The Tourists

Mostly, though, people just ran up to the samurai and took pictures of him or took selfies with him. The main activity for Sweetwater guests was taking pictures and video of everything in sight, often instead of interacting with it. The culture shock could be a little severe, watching a grime-streaked blacksmith talk to the even grimier town drunk while a circle of men and women in T-shirts, tennis shoes, and cowboy hats filmed it all. When the finale rolled around again, the final desperate shootout took place inside a ring of people holding their phones over their heads, recording it all for later.

Like tourists everywhere, Sweetwater tourists mostly seemed to enjoy taking pictures and complaining about the food, the entertainment, and especially the limitation on drinks. I heard at least a dozen people ask the hosts the same question: “How do I get more drink tokens?” There were a lot of answers: “Go clean up horse dung on Main Street, and somebody’ll pay you.” “The Sheriff gives people gold if they turn in wanted criminals.” “I hear Harlan the banker is looking for somebody to work in the bank, and he pays.” But from what I saw, it was very rare for someone to actually earn an extra token. “Live without limits — except the two-drink limit,” someone snarked at me later in the week.

Photo: HBO

But what baffled me most about the tourist types was that some of them didn’t appear to want to interact with the town at all. I watched people stand back from the action and ignore the hosts entirely, except while trying to get them into selfies. To the tourist types, the entire town seemed to be a fancy version of the cutout standees that let people on vacation take goofy pictures of themselves. At one point, I sat down near the park entrance, where a couple of rough, hipshot rancher ladies were swaggering back and forth and trading insults with each other. We talked about their guns, their work, the other guests, whatever came to mind. It was an easy, enjoyable interaction that let me figure out their characters, and gave them more ammo to tease each other with, about which of them worked harder and which of them had the worse family.

While we were talking, a man slurping down beans came and stood near the bench, and one of the ranchers tried to engage him in the banter. He mumbled something awkward and slunk away. I’ve been that person at Renaissance fairs, the shy kid who doesn’t necessarily want the full attention of a colorful, outspoken character. But it was hard to understand why people would come to a Westworld exhibit if the idea of immersive entertainment made them uncomfortable, annoyed, or bored. Still, it was clear that some people’s comfort level with the town only extended to documenting it to show other people later or maybe to brag on social media about having been there — which is exactly how some people approach vacations anywhere.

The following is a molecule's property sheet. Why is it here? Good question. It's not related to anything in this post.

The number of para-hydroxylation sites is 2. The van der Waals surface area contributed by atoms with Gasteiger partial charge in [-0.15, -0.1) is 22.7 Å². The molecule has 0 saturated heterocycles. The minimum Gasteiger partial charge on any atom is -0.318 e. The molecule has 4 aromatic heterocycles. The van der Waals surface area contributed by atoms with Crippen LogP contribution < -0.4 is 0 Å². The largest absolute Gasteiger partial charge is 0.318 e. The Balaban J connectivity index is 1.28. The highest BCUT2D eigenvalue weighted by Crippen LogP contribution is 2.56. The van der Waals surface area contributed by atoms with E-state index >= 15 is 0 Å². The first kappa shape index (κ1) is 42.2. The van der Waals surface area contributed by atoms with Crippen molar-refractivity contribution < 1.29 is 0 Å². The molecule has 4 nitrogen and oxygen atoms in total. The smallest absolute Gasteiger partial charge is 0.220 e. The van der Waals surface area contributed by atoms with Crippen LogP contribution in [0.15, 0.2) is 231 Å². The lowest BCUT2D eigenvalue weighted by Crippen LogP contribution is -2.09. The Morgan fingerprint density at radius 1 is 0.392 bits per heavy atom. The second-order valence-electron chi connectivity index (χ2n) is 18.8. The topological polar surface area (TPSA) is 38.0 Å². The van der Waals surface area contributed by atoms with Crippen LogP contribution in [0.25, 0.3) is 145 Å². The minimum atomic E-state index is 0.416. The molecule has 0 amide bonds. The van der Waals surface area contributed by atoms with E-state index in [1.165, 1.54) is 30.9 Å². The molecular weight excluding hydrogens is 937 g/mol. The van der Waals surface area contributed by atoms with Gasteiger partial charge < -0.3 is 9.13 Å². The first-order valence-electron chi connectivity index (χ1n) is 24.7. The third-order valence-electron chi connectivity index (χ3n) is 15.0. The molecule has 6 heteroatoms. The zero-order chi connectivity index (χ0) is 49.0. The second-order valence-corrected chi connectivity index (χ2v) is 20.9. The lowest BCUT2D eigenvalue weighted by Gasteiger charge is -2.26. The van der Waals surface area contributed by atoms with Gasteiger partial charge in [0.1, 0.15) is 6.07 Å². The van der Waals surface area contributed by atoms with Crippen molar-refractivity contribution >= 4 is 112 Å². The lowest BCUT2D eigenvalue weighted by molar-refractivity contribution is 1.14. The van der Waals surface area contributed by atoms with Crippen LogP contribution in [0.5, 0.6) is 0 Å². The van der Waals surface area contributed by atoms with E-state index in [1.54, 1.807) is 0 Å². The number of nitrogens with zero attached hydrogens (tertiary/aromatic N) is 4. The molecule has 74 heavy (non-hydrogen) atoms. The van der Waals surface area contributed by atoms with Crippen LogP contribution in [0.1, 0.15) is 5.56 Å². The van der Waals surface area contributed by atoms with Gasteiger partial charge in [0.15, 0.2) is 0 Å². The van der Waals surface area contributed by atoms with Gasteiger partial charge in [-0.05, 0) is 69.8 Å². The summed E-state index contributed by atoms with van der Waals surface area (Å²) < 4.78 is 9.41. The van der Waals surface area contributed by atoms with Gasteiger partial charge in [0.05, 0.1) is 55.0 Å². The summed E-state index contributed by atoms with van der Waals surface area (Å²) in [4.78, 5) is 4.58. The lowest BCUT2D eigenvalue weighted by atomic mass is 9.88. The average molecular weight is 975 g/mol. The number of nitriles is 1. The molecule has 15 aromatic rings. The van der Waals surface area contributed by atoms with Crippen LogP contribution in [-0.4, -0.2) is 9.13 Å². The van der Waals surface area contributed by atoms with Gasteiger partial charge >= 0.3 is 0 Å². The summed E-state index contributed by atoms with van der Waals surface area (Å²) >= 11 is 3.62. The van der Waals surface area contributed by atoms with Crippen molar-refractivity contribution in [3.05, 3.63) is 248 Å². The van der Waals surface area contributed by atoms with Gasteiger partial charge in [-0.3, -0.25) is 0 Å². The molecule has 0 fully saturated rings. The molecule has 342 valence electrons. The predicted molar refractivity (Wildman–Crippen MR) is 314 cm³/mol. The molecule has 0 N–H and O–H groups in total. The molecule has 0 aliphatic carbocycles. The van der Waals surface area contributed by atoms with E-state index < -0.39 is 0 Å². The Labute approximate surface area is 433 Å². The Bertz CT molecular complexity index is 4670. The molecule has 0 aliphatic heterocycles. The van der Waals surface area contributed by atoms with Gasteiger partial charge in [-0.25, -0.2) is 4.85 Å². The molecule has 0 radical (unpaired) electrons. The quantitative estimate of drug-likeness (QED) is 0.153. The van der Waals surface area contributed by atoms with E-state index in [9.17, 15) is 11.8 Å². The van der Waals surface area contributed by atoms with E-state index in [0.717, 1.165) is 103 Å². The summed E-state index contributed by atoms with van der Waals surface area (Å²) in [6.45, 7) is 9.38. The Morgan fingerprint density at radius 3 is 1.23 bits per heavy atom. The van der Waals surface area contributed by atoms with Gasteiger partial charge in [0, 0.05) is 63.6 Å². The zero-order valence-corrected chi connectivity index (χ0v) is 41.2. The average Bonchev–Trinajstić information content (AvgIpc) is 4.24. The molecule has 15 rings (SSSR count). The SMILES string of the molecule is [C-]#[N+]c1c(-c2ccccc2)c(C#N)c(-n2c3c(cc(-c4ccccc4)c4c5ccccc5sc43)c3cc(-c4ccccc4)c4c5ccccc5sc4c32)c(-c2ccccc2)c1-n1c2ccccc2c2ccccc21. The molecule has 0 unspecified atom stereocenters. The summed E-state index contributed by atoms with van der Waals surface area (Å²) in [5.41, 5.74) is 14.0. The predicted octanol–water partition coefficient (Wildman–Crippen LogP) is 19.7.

Photo: HBO

The rulebreakers

But then there was the other end of the spectrum, the people who wanted to fully interact with the environment and take control of it. It’s no wonder that a few people would approach #SXSWestworld this way, given the HBO show’s emphasis on complicated but rewarding park storylines that only the most intrepid, active gamers can discover. Some people clearly came to Sweetwater looking for the violence that the show revels in, and it was hard to find. I saw a few people try to make it for themselves.

Early on, one swaggering young host told me Sweetwater was a pretty quiet town, without a lot going on. “Then why have you had your hand on your gun the entire time we’ve been talking?” I asked. “Do I look like a desperado you’re going to have to shoot?” He looked around cautiously to see if anyone was in earshot, then leaned in and whispered, “If we don’t keep our hands on our guns, the guests will try to steal them. You would not believe the lengths people here will go to, trying to get our guns.” That certainly made sense; it’s hard to be a proper black-hat villain when you’re unarmed.

I got to see that dynamic in action a little later, during a sequence where Frank the Professional Badass confronted the Vasquez brothers in front of the doctor’s office and beat them both unconscious. It was clearly a scripted sequence, but one guest blew the script by jumping up onto the office porch and rifling through Cisco’s pockets, then grabbing his gun. Santiago wound up body-checking the thief into a wall and wrenching the gun out of his hand, all while staying in character — “What are you doing to my brother? Get your hands off him!” It was a surprising moment of actual, though minor, violence in the middle of all the pretense.